Both receivers 27 and 43, phase detector 28, low pass filter 44, switch 48 and sample-and-hold 52 circuit can also be made to respond to the transducer signals produced by acoustic transmissions reflected from the receiving transducer back to the originating transducer. These signals arise from acoustic mismatches, such as a difference between the acoustic properties of the fluid and of a transducer. The magnitudes of these reflected signals are large enough to be significant when commonly used piezoelectric transducers have an acoustic impedance mismatch with the fluid with which the sensor is operating. This would occur for example, when an otherwise unloaded transducer made of a conventional PZT ceramic is attached to a thin piece of polysulfone plastic window that serves as a protective barrier to water or other fluid being sensed. In this way, a common mode correction signal can be generated which also includes the difference in transit time between the round trip propagation 153 times of each of the transducers 22 and 38, it being noted that the round-trip propagation times do not vary with fluid flow rate since the upstream phase shift is canceled by the downstream phase shift. However, while this mode of operation takes into account, for example, acoustic path and transducer coupling changes, the received round trip signals are of relatively low magnitude. With some transducer designs and flow sensor applications, the magnitude of the received round-trip signals may be too low to be usable.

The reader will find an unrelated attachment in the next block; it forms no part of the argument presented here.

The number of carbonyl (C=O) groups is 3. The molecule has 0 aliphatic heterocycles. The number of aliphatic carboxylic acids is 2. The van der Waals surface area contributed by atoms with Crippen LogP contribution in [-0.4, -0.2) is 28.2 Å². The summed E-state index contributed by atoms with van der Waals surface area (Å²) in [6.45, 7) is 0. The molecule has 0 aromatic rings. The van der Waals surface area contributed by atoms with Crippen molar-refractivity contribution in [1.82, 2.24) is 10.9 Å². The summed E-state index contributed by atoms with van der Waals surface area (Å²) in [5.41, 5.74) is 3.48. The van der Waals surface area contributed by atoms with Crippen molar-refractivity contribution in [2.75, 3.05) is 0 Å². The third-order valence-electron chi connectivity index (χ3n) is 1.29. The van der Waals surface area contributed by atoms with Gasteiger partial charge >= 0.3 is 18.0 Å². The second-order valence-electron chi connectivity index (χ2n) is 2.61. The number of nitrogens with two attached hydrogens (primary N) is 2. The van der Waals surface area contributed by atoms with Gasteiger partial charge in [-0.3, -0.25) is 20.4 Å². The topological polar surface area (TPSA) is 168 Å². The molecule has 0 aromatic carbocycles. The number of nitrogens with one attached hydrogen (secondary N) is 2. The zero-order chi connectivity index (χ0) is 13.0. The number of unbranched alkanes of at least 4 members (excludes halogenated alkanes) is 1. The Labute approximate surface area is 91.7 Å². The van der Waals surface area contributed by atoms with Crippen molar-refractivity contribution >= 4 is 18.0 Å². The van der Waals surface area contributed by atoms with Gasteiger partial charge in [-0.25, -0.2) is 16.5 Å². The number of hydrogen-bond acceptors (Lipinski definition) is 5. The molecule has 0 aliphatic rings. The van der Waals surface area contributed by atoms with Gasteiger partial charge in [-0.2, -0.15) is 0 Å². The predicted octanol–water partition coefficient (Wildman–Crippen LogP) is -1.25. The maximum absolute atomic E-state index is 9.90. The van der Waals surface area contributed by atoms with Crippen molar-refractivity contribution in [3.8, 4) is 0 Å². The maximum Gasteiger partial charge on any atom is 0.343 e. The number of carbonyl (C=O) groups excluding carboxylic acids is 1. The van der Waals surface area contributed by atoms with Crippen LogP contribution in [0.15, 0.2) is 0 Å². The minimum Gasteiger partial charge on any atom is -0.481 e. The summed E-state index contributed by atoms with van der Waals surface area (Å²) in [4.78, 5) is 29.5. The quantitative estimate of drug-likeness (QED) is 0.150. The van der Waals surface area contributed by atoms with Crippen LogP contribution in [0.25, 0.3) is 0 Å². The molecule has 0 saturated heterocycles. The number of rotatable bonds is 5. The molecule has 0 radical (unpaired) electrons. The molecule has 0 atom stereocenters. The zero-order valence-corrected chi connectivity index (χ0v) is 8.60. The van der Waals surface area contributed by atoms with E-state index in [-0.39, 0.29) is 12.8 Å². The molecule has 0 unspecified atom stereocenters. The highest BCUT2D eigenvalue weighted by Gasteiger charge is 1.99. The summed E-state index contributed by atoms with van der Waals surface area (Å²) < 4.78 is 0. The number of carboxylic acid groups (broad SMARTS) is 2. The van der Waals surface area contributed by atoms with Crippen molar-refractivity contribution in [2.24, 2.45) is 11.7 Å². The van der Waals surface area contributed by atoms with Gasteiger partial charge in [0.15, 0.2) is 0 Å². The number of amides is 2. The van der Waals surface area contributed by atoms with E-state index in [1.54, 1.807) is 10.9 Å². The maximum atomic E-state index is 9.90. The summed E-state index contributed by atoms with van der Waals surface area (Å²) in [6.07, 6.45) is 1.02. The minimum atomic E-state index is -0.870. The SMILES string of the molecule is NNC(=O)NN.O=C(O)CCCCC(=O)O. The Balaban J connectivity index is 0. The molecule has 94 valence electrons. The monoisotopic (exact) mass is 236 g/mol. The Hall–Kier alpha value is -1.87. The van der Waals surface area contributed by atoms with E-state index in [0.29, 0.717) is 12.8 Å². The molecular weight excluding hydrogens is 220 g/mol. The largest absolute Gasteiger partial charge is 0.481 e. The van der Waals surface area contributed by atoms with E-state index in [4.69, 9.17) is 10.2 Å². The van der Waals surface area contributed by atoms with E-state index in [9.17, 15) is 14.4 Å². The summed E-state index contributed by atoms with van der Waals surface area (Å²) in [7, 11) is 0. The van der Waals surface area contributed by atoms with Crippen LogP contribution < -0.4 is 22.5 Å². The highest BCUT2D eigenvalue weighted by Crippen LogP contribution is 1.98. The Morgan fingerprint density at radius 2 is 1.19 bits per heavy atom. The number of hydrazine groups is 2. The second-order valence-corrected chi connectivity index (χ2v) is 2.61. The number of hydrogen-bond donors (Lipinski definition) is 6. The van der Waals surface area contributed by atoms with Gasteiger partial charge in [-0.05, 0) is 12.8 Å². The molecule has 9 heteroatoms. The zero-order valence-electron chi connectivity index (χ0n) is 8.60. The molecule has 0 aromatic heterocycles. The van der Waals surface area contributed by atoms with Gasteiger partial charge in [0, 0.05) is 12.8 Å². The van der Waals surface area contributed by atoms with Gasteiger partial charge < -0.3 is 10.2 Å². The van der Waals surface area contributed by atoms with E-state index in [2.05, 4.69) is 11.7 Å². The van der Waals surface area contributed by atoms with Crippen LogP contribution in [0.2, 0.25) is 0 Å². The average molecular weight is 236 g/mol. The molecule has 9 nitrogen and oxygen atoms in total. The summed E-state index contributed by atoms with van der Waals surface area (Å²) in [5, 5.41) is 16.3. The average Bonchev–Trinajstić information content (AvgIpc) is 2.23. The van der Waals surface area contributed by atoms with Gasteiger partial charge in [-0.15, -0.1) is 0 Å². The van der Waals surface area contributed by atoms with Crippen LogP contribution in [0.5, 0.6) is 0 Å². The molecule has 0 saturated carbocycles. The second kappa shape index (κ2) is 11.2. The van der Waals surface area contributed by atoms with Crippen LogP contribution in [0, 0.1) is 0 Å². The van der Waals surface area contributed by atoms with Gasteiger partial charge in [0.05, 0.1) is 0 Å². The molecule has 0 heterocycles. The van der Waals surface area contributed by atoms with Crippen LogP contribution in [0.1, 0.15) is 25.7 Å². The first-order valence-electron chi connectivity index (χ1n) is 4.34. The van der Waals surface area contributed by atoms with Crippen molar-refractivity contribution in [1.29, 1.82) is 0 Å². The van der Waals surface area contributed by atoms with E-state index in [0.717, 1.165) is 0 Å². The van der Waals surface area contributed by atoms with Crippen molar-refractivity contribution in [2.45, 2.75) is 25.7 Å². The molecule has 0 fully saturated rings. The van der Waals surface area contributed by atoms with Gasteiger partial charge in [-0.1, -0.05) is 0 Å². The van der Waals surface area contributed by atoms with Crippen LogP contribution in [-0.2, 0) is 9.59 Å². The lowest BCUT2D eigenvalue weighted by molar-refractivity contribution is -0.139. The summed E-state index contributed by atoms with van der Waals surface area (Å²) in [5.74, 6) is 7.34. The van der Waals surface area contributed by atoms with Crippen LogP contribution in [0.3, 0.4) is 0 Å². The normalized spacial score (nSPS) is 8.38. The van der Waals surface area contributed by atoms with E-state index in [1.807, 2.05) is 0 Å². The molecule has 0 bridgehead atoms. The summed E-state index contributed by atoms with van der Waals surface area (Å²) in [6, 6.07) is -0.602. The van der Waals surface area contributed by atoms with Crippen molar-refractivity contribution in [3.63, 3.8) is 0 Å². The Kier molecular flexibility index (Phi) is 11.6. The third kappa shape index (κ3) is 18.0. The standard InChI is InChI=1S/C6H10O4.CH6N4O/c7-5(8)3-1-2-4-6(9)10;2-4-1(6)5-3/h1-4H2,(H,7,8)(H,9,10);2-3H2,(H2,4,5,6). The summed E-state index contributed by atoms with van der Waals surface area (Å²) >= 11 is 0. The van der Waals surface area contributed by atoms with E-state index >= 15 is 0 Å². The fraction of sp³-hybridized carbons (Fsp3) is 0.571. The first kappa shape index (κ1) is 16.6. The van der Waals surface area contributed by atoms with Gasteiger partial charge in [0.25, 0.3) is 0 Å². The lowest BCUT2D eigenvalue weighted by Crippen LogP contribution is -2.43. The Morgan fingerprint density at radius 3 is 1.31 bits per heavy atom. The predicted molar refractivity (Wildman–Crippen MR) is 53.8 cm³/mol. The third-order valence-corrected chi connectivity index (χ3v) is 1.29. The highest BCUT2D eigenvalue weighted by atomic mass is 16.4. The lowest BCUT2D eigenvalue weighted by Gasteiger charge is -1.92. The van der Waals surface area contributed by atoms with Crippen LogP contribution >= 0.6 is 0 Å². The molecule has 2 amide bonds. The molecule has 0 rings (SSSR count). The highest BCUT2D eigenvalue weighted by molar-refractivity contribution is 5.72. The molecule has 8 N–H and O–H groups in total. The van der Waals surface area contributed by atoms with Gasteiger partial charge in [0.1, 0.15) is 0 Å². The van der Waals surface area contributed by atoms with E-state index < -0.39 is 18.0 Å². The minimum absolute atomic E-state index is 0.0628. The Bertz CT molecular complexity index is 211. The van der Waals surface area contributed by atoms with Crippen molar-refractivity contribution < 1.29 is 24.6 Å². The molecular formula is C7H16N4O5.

The flow sensor 10 of the present invention may be designed to have very short duty cycles of operation and since relatively few components are required for its operation, it can operate from a very low power electrical power source. It is therefore particularly attractive for use with loop and battery powered applications.
Some of the applicable mechanical configurations of the present invention are schematically depicted in FIGS. 2a-2 d. FIG. 2a shows a sensor probe 75 comprising both transducers 22 and 38. A reflector 74 completes the acoustic path 84, shown by a dotted line, through the fluid flowing between transducers 22 and 38. In FIG. 2b, the transducers 22 and 38 are mounted on the outside of a pipe 76 containing a flowing fluid. The internal wall of the pipe 76 acts as a reflector to complete the acoustic path 84 through the fluid between the transducers 22 and 38. In FIG. 2c, transducers 22 and 38 are mounted across a ell-shaped tube 78 facing each other. In this arrangement the acoustic path 84 is directly between the transducers 22 and 38.
A second set of transducers, 80,82 mounted orthogonally to the first pair 22 and 38, as shown in FIG. 2d, could also be used to derive 2-axes flow rate signals from which a resultant flow rate and direction can be derived. Such a device could beneficially use a single pair of transmitters and receivers and time share them among the corresponding pairs of transducers. Such an embodiment could be used to measure ocean currents, or to sense orthogonal flow components for flow sensor alignment in a pipe, or for a variety of other flow sensing applications.